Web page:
Council holds Corp Plan tax increase to 3.9 per cent

The City of Spruce Grove adopted the proposed 2020-2022 Corporate Plan during their regular meetng monday. The plan includes an increase to residential taxes of 3.9 per cent. File photo

Share Adjust Comment Print

The City of Spruce Grove has adopted the 2020-2022 corporate plan with a tax increase of 3.9 per cent, and a step back on City projects.

Council adopted the Corporate Plan and the 2020 budget, with revenues of $118,628,135, expenses of $102,066,120, net capital acquisitions of $15,393,339, and a transfer to the accumulated surplus of $1,168,676 during their regular meeting on Monday.

“The 2020-2022 corporate plan is a reflection of where the city is today. We are still responding to significant growth, and we’re seeking a clear understanding of our fiscal realities and future,” said Emily Strach, manager of corporate planning for the City of Spruce Grove.

After a few years of steady develop,net which saw the creation of the new Protective Services building, a new RCMP facility in partnership with the Town of Stony Plain, and improved underground infrastructure for transit, the City is in a time of transition.

Growth rates have been on on the rise, as has the CIty’s debt servicing costs. These factors combined with inflation and additional staffing requirements to respond to growth in previous years and the creation of a local transit service have had significant impact on the City’s financial position.

As a result, administration originally suggested raising the outlined 3.9 per cent tax increase to 5.3 per cent. Council stressed concern over the perception of putting the brunt of the burden on residents and opted instead to keep with an increase in residential taxes of 3.9 per cent as outlined in the original draft of the 2020-2022 corporate plan.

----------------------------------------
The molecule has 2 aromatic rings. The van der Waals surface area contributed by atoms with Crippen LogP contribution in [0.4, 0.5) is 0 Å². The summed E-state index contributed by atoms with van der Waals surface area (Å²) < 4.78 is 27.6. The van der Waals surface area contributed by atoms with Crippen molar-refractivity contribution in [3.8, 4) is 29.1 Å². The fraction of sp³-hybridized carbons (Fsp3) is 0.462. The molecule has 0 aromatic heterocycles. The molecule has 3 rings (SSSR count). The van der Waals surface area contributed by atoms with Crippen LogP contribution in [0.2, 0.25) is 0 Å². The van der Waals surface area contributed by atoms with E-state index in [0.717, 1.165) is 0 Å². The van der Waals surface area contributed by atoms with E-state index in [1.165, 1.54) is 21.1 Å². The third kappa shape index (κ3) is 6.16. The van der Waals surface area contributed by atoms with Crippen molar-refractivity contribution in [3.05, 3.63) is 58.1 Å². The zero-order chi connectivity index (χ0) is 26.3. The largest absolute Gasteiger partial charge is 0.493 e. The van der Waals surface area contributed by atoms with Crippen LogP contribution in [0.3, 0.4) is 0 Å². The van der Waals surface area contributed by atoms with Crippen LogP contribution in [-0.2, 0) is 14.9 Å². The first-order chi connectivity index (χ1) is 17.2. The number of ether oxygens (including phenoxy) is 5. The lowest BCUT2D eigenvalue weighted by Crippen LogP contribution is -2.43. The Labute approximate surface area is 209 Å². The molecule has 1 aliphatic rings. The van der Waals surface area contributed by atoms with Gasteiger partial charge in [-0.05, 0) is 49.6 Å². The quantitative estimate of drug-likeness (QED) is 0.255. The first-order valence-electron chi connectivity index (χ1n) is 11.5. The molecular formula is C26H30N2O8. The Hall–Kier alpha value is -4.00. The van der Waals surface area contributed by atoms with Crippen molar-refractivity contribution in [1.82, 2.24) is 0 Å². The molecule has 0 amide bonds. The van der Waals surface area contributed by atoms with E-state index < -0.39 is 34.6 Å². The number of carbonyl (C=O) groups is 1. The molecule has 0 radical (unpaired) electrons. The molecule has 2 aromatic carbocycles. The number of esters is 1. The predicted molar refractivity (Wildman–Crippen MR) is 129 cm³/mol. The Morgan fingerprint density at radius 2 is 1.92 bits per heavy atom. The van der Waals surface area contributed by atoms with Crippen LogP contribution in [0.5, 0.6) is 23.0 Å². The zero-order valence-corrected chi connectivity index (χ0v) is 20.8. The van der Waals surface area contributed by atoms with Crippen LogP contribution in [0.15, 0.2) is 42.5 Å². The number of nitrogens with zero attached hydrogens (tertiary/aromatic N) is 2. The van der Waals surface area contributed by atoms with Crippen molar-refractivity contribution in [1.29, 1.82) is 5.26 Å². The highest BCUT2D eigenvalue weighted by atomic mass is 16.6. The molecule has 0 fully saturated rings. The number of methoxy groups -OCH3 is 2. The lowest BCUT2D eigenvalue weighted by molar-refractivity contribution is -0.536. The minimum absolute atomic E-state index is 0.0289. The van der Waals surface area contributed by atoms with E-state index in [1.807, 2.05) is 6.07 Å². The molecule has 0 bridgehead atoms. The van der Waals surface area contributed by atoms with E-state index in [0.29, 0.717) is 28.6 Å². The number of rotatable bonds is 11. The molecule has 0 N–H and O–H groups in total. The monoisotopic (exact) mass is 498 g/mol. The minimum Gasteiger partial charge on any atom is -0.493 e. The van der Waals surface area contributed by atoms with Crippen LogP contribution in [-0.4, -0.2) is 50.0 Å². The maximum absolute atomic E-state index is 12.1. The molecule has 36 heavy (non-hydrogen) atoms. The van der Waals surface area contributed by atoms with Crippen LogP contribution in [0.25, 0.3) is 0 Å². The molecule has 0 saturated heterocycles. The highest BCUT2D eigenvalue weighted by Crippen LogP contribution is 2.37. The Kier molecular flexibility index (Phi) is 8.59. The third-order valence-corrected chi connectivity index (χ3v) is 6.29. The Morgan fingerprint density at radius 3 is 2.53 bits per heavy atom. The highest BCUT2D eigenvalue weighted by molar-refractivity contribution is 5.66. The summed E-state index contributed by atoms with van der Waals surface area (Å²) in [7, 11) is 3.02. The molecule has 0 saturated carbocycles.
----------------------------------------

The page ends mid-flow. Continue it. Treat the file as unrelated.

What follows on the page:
“I am in support of the budget but I do have one major concern,” said Coun. Wayne Rothe. “I feel that we need to become increasingly cognizant of this current financial reality. This worries me a great deal. I worry we’re either going to have to shelve significant projects, or we’re going to have to consider significantly larger tax increases than 3.9 per cent.”

Knowing the City’s financial position, department s were directed to review their projections for 2019 in an effort to find cost savings where adjustments are possible. Adjustments in 2020 amount to $1.3 million in budget savings, $400,000 in deferred items,and  $356,000 in forecast corrections. In 2020, an additional $500,000 in budget cuts are included in the plan along with another $1.3 in deferred items.

Piling on to their financial position, recent changes to the provincial budget have lead to a $656,000 shortfall in fine revenue, resulting from a change in provincial government collection from 26.7 per cent to 40 per cent. The City found $45,000 in savings from the budget because there is no longer financial benefit of holding a census as provincial funding models use federal numbers. As a result the City will not hold a census in 2020.

There will be a $90,1000 shortfall in revenue for public transit as a result of the Alberta Community Transit Fund Grant. The Shortfall is going to be absorbed by MSI funding.

“I love the approach we’re taking in a reframing year but the reality of the situation is the provincial budget is going to have an impact on us,” said Coun. Michelle Gruhlke. “When you look at the 2.7 per cent of our overall budget that’s affected, it’s striking. Im definitely in favour of going with a 3.9 per cent tax increase, but I’m also a little disappointed to see we didn’t go with option two.”

The increase in taxes to 3.9 per cent is equal to a monthly increase of $7.37 per month per household with an assessed value of $364,500. Fees for water and sewer will go up by $1.67 per capita per month while newly created storm utility fees will cost $7.30 per capita per moth. Natural Gas Franchise fees represent the final monthly increase at $2.27 bringing the total impact on residents to $18.61.

Some councillors echoed Rothe’s statement in fear this might not be enough with possible further increases on the horizon.

“I’m a little concerned we decided to go with the 3.9 per cent increase. I feel we could be kicking the can down the road a little bit here,” said Coun. Erin Stevenson.

Despite concerns, many were not comfortable with a further increase at this time. Council ultimately unanimously voted in favour of adopting the 2020-2022 corporate plan as presented.